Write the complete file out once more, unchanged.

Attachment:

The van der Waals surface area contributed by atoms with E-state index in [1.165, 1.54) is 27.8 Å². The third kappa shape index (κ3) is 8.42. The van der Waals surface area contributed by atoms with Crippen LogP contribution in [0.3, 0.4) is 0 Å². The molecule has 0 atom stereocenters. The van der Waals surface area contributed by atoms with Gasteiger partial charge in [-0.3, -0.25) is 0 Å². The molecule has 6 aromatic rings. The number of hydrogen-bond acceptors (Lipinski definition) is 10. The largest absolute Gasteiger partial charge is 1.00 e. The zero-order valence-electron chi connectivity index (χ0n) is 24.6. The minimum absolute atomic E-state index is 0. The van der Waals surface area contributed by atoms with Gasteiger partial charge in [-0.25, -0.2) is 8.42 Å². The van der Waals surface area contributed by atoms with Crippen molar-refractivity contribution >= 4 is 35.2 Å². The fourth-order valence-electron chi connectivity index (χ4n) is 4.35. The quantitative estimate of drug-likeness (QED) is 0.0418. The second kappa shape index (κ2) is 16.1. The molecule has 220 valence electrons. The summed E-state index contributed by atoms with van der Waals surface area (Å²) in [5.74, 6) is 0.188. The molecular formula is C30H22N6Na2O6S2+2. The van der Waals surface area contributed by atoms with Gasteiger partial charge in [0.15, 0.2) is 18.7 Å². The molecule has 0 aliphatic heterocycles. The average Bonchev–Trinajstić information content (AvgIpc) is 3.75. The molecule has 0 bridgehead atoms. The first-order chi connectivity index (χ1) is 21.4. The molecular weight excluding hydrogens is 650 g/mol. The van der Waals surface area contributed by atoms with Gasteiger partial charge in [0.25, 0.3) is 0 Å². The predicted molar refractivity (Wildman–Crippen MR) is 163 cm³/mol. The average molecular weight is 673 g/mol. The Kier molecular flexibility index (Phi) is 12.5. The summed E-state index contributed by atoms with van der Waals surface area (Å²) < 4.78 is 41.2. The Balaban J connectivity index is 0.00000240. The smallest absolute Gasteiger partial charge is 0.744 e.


The van der Waals surface area contributed by atoms with E-state index in [1.165, 1.54) is 27.8 Å². The third kappa shape index (κ3) is 8.42. The van der Waals surface area contributed by atoms with Crippen LogP contribution in [0.3, 0.4) is 0 Å². The molecule has 0 atom stereocenters. The van der Waals surface area contributed by atoms with Gasteiger partial charge in [-0.3, -0.25) is 0 Å². The molecule has 6 aromatic rings. The number of hydrogen-bond acceptors (Lipinski definition) is 10. The largest absolute Gasteiger partial charge is 1.00 e. The zero-order valence-electron chi connectivity index (χ0n) is 24.6. The minimum absolute atomic E-state index is 0. The van der Waals surface area contributed by atoms with Gasteiger partial charge in [-0.25, -0.2) is 8.42 Å². The van der Waals surface area contributed by atoms with Crippen molar-refractivity contribution >= 4 is 35.2 Å². The fourth-order valence-electron chi connectivity index (χ4n) is 4.35. The quantitative estimate of drug-likeness (QED) is 0.0418. The second kappa shape index (κ2) is 16.1. The molecule has 220 valence electrons. The summed E-state index contributed by atoms with van der Waals surface area (Å²) in [5.74, 6) is 0.188. The molecular formula is C30H22N6Na2O6S2+2. The van der Waals surface area contributed by atoms with Gasteiger partial charge in [0.15, 0.2) is 18.7 Å². The molecule has 0 aliphatic heterocycles. The average Bonchev–Trinajstić information content (AvgIpc) is 3.75. The molecule has 0 bridgehead atoms. The first-order chi connectivity index (χ1) is 21.4. The molecular weight excluding hydrogens is 650 g/mol. The van der Waals surface area contributed by atoms with Gasteiger partial charge in [0.25, 0.3) is 0 Å². The predicted molar refractivity (Wildman–Crippen MR) is 163 cm³/mol. The average molecular weight is 673 g/mol. The Kier molecular flexibility index (Phi) is 12.5. The summed E-state index contributed by atoms with van der Waals surface area (Å²) < 4.78 is 41.2. The Balaban J connectivity index is 0.00000240. The smallest absolute Gasteiger partial charge is 0.744 e.